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The Native Pulse of Andaman and Nicobar Islands

Written by:
Suneet Paul
The Cellular Jail, Port Blair (Photo:Spaul)

Talk about the Andaman and Nicobar Islands, India – and images of the lovely white-sand beaches with the soothing Indian Ocean/Bay of Bengal waters and the perplexing torture atrocities committed in the Cellular Jail here immediately come to the fore-front. Yes, these islands now a Union Territory, have a history linked to the independence movement of India. Indeed, the stellar and stark beauty of nature makes it a therapeutic visit to this part – whether one is a professional or then a tourist. My recent explorations here no doubt made me come closer to the marring historic events and understanding of the resistance to change of the natives of this region.

These islands as my probes showed, are an archipelago of more than three hundred islands in the waters of the Bay of Bengal, with Port Blair being the capital. The indigenous people are made up of a number of tribes, the dominant being the Jarawa and Sentinelese. I was told that the Sentinelese being hostile to interaction with outsiders, could become extremely aggressive on approach to their territory. The government, respecting their rights to privacy, has restricted entry to their islands. Records project that these indigenous inhabitants put up a strong resistance even when the British came to Andaman in early nineteenth century, but had to retreat in the final battle of Aberdeen in 1859 with the British army. This is the time when the infamous Cellular Jail (also called Kala Pani) got built by the British for imprisoning the resilient Indian freedom fighters. During the World War II, the Japanese also occupied these islands for a relatively brief period. I guess all along when these islands were being exploited by invaders, it was the spiritual serenity of the calming waters, the majestic rainforests and the inbuilt glory of the contouring topography that kept the tribes rooted to their beliefs, customs and culture.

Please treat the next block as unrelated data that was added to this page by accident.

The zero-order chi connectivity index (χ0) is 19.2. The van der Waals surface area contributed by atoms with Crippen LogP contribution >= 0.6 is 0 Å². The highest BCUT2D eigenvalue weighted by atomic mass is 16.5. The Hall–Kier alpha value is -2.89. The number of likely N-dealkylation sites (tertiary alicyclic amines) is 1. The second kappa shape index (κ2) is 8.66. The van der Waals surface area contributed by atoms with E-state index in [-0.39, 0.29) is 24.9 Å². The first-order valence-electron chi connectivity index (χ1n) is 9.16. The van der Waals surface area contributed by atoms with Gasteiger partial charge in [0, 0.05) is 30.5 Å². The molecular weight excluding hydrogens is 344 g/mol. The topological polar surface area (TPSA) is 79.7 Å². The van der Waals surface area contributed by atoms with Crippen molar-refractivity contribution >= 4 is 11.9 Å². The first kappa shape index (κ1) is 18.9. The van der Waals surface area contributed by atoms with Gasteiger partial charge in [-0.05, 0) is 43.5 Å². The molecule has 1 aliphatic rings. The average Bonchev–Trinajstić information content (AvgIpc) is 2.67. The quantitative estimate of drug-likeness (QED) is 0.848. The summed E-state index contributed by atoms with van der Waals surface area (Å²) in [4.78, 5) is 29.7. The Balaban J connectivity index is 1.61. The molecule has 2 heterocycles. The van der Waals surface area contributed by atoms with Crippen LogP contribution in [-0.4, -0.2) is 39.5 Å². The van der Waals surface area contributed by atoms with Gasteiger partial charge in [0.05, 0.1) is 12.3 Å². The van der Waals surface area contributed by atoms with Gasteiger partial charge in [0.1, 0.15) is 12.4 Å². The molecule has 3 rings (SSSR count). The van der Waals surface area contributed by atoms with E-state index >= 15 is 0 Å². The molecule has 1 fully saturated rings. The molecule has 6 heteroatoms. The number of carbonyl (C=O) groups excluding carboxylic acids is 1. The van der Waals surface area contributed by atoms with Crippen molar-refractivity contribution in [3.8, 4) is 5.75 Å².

Architecture contributions by the Brits here are not significant apart from Port Blair’s   Cellular Jail designed by them for solitary confinement of the Indian freedom fighters. The plan, as often stated, resembles a cycle wheel with a central tower for surveillance. The building is said to have seven wings connected to this tower, is three storied with no dormitories but has about 693 individual cells to have least communication between the inmates. It is now a national memorial with exhibition spaces and galleries portraying the freedom struggle. Sculptures depict the torture methods inflicted on the cellmates.

Yes, another captivating image that would stay back with you is of the Ross Island’s (a ten-odd-minute speedboat ride from Port Blair) old British buildings now in ruins which have naturally got layered and textured with the thick old roots of the Peepal (Ficus Religiose) and Banyan trees. This island renamed as Netaji Subhash Chandra Bose Island has a picturesquely located lighthouse (built in the year 2005) at its northern tip. And of course, while in Port Blair, a visit to a concrete Japanese Bunkers conserved by the ASI (Archeological Survey of India) would take you to the bygone World War II era when in 1842- 1845, the Japanese were in control of these islands. Our guide informed that there were more than 300 bunkers all around, many of which have been destroyed.